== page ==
[Ardour-Users] Peak levels on master bus vs single track

Ralf Mardorf ralf.mardorf at alice-dsl.net
Thu Mar 2 15:13:40 PST 2017

On Thu, 2 Mar 2017 22:59:21 +0000, Will Godfrey wrote:
>On Thu, 2 Mar 2017 23:46:54 +0100
>Ralf Mardorf <ralf.mardorf at alice-dsl.net> wrote:
>> On Thu, 2 Mar 2017 23:22:50 +0100, Robin Gareus wrote:  
>> >On 03/02/2017 09:47 PM, Will Godfrey wrote:    
>> >> On Thu, 2 Mar 2017 21:39:12 +0100
>> >> Robin Gareus <robin at gareus.org> wrote:
>> >> 
>> >> <snip>
>> >>       
>> >>> You really want a limiter on the master-bus (not on individual
>> >>> tracks) As far as free software goes, I'd use swh's
>> >>> fast-lookahead-limiter.      
>> >> 
>> >> Hmm. Not always. I was once sent a track by a friend that had
>> >> horrendous ducking of the vocal due to the percussion track
>> >> triggering the limiter.     
>> >
>> >good point. It's not a general recommendation, but probably the
>> >correct one in the case that Alf mentioned.
>> >
>> >Yet if a percussion track can duck vocals due to a limiter on the
>> >master-bus, that percussions must have been well above the set limit
>> >(and actually pump the whole mix, not only vocals).    
>> Actually the whole mix could be just percussion + vocals ;).
>> However, if the limiter limits peaks of the percussion, it doesn't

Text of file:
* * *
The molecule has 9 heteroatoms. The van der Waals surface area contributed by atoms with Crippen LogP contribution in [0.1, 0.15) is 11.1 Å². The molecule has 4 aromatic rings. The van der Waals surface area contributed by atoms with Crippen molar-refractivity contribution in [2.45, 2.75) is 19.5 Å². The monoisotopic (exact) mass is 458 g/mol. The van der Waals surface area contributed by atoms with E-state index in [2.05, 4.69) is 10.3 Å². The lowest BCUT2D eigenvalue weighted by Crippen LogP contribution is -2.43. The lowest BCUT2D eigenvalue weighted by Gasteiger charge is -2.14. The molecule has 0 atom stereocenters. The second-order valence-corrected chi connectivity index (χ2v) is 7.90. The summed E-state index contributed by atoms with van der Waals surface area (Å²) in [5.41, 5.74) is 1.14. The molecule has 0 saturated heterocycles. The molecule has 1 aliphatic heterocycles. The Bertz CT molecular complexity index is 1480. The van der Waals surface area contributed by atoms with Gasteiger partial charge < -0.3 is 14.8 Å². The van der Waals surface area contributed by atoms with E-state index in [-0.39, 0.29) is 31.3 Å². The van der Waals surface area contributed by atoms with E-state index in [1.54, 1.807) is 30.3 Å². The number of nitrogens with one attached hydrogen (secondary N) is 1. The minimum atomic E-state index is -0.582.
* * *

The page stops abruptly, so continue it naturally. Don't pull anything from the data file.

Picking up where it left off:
>> affect vocals that don't cause peaks, too, since it doesn't compress
>> the signal. A limiter should never cause pumping. A limiter might
>> cause distortion, if it has to cut too much of the level.
>> A pumping alike impression could happen, if the limiter is used,
>> were a compressor should be used instead or in combination with a
>> limiter, assuming a parametric EQ is already used to get rid of a
>> possible frequency that is involved causing the peak, so it's better
>> done by the track and not by the main signal.  
>I probably used the wrong term! It was a female singer, guitarist and
>drummer. With hindsight, I suspect the limiter was turning the signal
>into mush and that was masking the singer. It didn't seem to have as
>much effect on the guitar, which was quite heavily fuzzed.
>This was a good few years ago, and they were using all analog kit. In
>fact, I think it pre-dates me getting my first synth, an SY22 :o

The point is, that sometimes we can't "repair" a mix anymore, but if we
have access to the individual tracks, than we have got more impact to
reduce the culprit, by radical EQ usage, by even too much limiter usage
and perhaps by adding a little bit of compression and all this without
affecting the mix as a whole, by just manipulating the individual tracks
of the mix. When using an EQ for the percussion track and another EQ for
the vocal track, it might be possible to separate the mush caused by the
limiter from the vocals. Manipulating individual tracks most of the
times allows to do more, than manipulating the sum.

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